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Based on the Scripture readings:
Isaiah 43:16-21
2 Corinthians 1: 18-22

2004 June 20
Gretchen L. Elmendorf, Associate Pastor

A New Thing

"Thus says the Lord, who makes a way in the sea, a path in the mighty waters…I am about to do a new thing, now it springs forth, do you not perceive it?" God is doing a new thing today. We are blessed to have youth visit our church for the first time, all the way from Kentucky, youth who will fill our sanctuary with song and bless us with worship that is intergenerational at its best. Allelujia! Also, we have witnessed from our moment of commissioning that God is doing a new thing with our youth, sending them to Missouri, to be in community with people they have likely not spent a whole lot of time with yet, children of God, people with developmental disabilities, people from whom they will learn and grow. So I say, Amen to new things. [For a report on the trip to Missouri, click here.]

Last weekend, Ken and I attended the annual meeting of the Massachusetts Conference of the United Church of Church. We were both charged up, I think it's fair to say, by much that transpired.

As I sat in the balcony of this big auditorium of people, there were moments I'd get so excited, that beyond sharing my enthusiasm with colleagues I sat with, I was thinking of our church. I wanted to share the good news. God is clearly doing new things in our denomination, in our churches. Many resolutions passed at the annual meeting, one of which we are well acquainted with as we voted in support of this resolution at our annual meeting. The resolution to support the State Supreme Judicial Court's decision to affirm the right of same gender couples to marry. Other resolutions passed too - a resolution supporting seafarer's rights, a resolution encouraging respect for all marriages, a resolution on Massachusetts Prison Control Units, and a resolution calling for us to be a Fair Trade Conference.

What was exciting to see was the very democratic process that took place as 100s of people all prayerfully and passionately considered these resolutions. On Friday, we had an afternoon of hearings to go to, at which point, people were invited to come to the microphone in front of large assemblies and speak pro and con on the issues. Amendments were made overnight in response to people's concerns. On Saturday, before we voted as a conference, once more, people were invited to speak about their convictions regarding the resolutions. There were long lines of passionate, articulate people queued up at the microphones. Their voices were heard. I was struck by the strength and integrity of our process of discernment. Nancy Taylor, the conference president, articulated beautifully how important our ability to hear one another is. Let me share with you her words and images: She said: "I believe that the United Church of Christ is a precious, unique and distinct expression of the church.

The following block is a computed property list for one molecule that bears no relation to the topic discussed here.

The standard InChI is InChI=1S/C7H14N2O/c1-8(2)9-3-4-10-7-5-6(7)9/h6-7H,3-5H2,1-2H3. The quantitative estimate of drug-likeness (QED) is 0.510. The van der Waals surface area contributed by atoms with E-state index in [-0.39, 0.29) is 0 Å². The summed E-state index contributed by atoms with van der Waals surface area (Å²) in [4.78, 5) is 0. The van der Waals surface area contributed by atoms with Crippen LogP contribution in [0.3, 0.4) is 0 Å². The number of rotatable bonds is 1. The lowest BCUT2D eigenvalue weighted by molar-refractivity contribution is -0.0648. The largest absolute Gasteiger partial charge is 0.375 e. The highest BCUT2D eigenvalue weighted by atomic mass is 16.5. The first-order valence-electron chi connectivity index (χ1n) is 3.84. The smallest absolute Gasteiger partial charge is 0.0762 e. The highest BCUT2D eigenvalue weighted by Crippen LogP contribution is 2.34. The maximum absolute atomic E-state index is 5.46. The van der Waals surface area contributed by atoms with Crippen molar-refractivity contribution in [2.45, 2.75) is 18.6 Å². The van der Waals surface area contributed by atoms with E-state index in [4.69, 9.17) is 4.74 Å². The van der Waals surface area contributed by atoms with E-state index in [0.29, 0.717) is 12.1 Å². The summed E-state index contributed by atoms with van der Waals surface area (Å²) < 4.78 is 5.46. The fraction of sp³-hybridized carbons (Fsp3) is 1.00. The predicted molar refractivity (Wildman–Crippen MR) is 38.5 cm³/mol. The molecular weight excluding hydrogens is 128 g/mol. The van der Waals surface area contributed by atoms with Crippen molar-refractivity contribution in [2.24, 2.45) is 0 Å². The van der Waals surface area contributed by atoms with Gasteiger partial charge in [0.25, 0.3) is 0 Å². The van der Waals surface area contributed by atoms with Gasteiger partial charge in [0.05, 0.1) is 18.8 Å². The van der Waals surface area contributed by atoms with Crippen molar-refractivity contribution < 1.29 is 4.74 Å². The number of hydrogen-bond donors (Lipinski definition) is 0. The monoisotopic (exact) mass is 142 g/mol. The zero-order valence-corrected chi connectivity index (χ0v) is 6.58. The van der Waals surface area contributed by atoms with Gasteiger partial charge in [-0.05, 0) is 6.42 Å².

I believe we are light hid under a bushel - not enough people out there know about the unique characteristics and qualities of our denomination. NOW is time to let our light shine.

The United Church of Christ was born out of a passion to heal the divisions in the Christian Church …we were born with a particular purpose: to be a living response and a living answer to the prayer of Jesus: that they may all be one. Today and in the days to come, we have a unique opportunity and challenge to cherish and claim the calling of this united and uniting church."

Nancy then goes on to say that many mainline Protestant traditions "are stretched to the breaking point over controversial matters. At a local ecumenical meeting a few weeks ago, one local Episcopal Bishop said in anguish: 'These issues are ruining the Episcopal Church.'

Nancy emphasizes: "The United Church of Christ will not split over these matters. We will not split because, while we are not of the same mind, the polity of the United Church of Christ is uniquely elastic and supple.

Back to topOur polity allows for striking, even passionate, differences of belief and practice to co-exist, side-by-side in this one family of Christians.

…The stuff from which the UCC is woven is flexible and does not split easily like trousers when the wearer suddenly bends over. The stuff from which the UCC is woven is strong and expansive, … it is the unique genius of the polity of the United Church of Christ that is…allowing us to tug at each other and pull in different directions without splitting…Nancy goes on to say that we are called to stretch our spiritual muscles, that we called to be a laboratory, an adventurous experiment in unity." …

This message of inclusivity was then reinforced by a brilliant speaker, maybe some of you know him, Ron Buford, who is the interim director of the "God is Still Speaking Initiative" that stems from the national offices of the United Church of Christ. Ron is striving to let our lights shine and welcome people into our churches.